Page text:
Based on the detailed analysis of IR64, Luquet et al. (2008) reported that during drought establishment, organ NSC concentrations showed contrasted variations depending on leaf age (source mature vs. sink young), stress intensity, and the considered sugar. While whole plant NSC balance was not affected compared to the control treatment until a severe stress, during the dry-down, starch was progressively reduced in source (mature) leaf and increased in sink (young) leaves. It was the opposite for hexoses. Sugar concentrations are summarized in Figure 2, for the case of rice plants that just reached a severe stress of FTSW 0.2 (data from Luquet et al., 2008). As previously mentioned, NSC dynamics was further explored on a panel of 43 rice genotypes (Rebolledo et al., 2012) along with key variables related to plant development and expansive growth. This study confirmed the abovementioned results shown on IR64 and could relate the diversity observed on metabolic traits to that related to growth and growth maintenance under drought. In particular it was suggested that growth maintenance under drought was related to the capacity of the different genotypes to remobilize starch during the dry-down (cf. Rebolledo et al., 2012).


FIGURE 2. Non-structural carbohydrate concentration in mature and young juvenile leaves at the end of the greenhouse experiment on IR64 genotype. At the end of the experiment FTSW values reached 0.2 for the water stress plants. Each bar represents the relative variation in NSC concentrations of water stressed vs control plants. The mature leaf corresponds to the last fully expanded leaf on the main stem and the young leaves correspond to the pale green hidden expanding leaves on the main stem (adapted from Luquet et al., 2008).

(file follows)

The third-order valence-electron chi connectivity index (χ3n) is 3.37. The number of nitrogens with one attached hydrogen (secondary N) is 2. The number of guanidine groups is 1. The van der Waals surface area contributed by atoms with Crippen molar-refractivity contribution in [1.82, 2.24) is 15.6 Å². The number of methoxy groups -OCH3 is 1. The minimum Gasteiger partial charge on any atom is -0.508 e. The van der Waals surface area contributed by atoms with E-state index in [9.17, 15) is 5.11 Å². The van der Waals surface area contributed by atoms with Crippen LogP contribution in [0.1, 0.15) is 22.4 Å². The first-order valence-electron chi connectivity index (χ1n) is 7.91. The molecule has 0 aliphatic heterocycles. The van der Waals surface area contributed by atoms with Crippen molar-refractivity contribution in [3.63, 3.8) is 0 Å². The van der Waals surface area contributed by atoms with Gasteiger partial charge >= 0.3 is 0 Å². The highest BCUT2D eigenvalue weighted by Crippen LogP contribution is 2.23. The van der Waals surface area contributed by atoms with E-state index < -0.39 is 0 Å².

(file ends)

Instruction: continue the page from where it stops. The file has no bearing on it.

Oil Palm

Approximately 40 days (harvest 1, FTSW ≈ 0.25, Figures 3A,B) and 60 days (harvest 2, FTSW ≈ 0.05, Figures 3C,D) after the onset of the dry-down for both genotypes starch concentration in trunk was greater in water stressed plants than in control ones whereas in mature leaves control plants displayed a significantly (P < 0.05) greater starch concentration (Figures 3AD). By contrast, 80 days after dry-down onset (harvest 3) starch concentration in water stress plants was lower than in control plants for both types of organs and both genotypes (Figures 3E,F). At harvest 1 and 2, for both genotypes, sucrose concentration in leaf and trunk was not significantly different between water stress and control plants whereas this concentration was significantly greater in the trunk of water stressed plants at harvest 3. Hexose concentration in trunks was significantly lower in water stressed plants at harvest 1 (Figures 3A,B). At harvest 2, hexose concentration remained significantly lower in trunks in water stressed plants for G01 whereas it began to increase for G02 genotype (Figures 3C,D). Then, at harvest 3 (severe water stress), hexose concentration in the trunk was much higher for water stressed plants than for control ones for both genotypes (Figures 3E,F). At the plant scale when estimating the total NSC concentration, it was greater for water stressed than for control plants at harvest 1 and 2 for both genotypes. In contrast at harvest 3, this concentration was lower for water stress plants. For example for G01 total NSC concentration in plants was equal to 182, 191, and 119 mg g-1 respectively at harvest 1, 2, and 3 for the water stress treatment and was equal to 151, 162, and 168 mg g-1 for the control treatment. Note that the severe water stress corresponded to photosynthesis values close to 0 (data not shown).